Stories About Chemistry
54. The Sun as a Chemist
Once Stephenson, the inventor of the steam locomotive, was taking a walk with his friend Beckland, a geologist, near the first railway in England. Presently they saw a train passing.
All living things owe their origin to the Sun, especially plants. Try and grow them in the dark, and all you will get is pale thin filaments instead of juicy green stalks. Under the action of solar light chlorophyll (the colouring matter of green leaves) converts the carbon dioxide of the air into complex molecules of organic substances which constitute the bulk of the plant.
Hence, the Sun, or rather its rays, are the chief �chemist� synthesizing all the organic substances in plant? It would seem so. Not in vain has the process of assimilation of carbon dioxide by plants been named photosynthesis.
It is known that many chemical reactions occur under the action of light. There is even a special branch of chemistry which studies them, called photochemistry.
But so far the study of photochemical reactions has not resulted in the creation of either proteins or hydrocarbons in the laboratory. And it is these compounds that are the primary products of photosynthesis in plants.
At the initial stage the plant uses only carbon dioxide, water and solar light for the synthesis of very complex organic molecules.
But maybe there is something else that plays a part in these processes?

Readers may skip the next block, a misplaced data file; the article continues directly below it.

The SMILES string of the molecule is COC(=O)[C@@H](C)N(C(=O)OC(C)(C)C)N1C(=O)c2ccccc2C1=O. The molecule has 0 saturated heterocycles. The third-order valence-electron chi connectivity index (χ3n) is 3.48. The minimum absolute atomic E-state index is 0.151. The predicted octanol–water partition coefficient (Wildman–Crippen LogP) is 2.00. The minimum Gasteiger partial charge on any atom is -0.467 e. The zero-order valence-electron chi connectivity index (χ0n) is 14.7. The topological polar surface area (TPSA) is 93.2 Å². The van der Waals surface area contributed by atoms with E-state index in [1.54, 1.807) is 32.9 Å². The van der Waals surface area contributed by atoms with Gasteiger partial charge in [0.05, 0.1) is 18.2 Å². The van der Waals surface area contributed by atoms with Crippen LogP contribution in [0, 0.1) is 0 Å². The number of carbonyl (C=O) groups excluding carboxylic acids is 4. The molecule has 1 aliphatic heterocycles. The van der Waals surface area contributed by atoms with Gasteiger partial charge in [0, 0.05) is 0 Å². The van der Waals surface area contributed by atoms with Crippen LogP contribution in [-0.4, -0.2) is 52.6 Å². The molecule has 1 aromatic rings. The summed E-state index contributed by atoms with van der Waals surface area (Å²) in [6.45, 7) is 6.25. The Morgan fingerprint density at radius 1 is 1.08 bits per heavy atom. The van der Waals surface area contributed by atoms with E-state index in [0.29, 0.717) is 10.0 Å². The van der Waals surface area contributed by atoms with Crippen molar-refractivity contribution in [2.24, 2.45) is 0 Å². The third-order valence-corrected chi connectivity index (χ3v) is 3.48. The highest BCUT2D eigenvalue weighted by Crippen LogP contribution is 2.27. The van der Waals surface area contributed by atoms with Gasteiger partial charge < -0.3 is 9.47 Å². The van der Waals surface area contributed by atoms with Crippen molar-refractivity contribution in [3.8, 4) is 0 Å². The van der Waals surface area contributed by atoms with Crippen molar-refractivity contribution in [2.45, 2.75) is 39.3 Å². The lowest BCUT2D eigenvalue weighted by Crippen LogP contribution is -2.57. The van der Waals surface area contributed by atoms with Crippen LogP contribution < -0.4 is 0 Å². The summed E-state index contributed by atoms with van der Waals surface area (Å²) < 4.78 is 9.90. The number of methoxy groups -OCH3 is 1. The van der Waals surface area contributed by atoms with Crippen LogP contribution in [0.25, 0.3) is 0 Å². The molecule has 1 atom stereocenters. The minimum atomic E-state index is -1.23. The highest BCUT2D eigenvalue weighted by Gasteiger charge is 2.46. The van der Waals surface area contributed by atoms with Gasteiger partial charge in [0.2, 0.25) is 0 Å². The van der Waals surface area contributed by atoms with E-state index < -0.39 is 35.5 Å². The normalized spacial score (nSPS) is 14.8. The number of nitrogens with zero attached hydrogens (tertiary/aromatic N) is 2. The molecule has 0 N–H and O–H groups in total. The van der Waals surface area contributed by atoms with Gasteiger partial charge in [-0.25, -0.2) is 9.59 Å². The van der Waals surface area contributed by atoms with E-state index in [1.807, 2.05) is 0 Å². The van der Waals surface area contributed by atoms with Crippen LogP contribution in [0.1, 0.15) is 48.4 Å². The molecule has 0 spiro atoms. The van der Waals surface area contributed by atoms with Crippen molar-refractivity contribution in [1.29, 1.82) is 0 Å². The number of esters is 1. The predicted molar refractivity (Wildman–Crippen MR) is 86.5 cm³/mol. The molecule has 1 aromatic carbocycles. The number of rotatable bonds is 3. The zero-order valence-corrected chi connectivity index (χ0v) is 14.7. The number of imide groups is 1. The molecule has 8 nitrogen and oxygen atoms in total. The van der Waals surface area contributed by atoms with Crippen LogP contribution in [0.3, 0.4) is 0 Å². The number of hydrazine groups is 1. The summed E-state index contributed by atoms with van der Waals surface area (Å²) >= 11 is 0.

Imagine a factory with soda, petroleum, potassium nitrate, etc., being fed through pipes at one end and lorries loaded with bread, sausage, and sugar driving out of its gates at the other end. This is fantasy, of course, but it is just about what happens in plants.
Plants have been found to have their catalysts, called enzymes. Each enzyme makes a reaction proceed only in a definite direction.
It appears that the Sun accomplishes photosynthesis not as the sole �chemist,� but in collaboration with his colleagues, the enzymes (catalysts). The Sun supplies the energy needed for the reaction and the enzymes make the reaction go in the right direction.
Though we cannot as yet deprive nature, and particularly plants, of their �patents� for the production of many substances, but in some cases we can already make them operate in the direction we need.
Of great value to scientists in this respect were their investigations of photosynthesis processes.
It has recently been found that if light of different wavelengths is used to illuminate the plants during photosynthesis, chemically different substances are formed. For instance, illumination with red-yellow rays results in carbohydrates as the main compounds whereas blue rays give proteins.
It may therefore be expected that in the near future people will be able, with the aid of plants, to obtain the complex organic compounds they need, on a considerable scale.
Indeed, instead of building factories, furnishing them with unique equipment and working out complex synthesis technologies, it will only be necessary to build hothouses and to regulate the intensity and spectral composition of the light rays used.
Then the plants themselves will make everything required: from the simplest carbohydrates to the most complex proteins.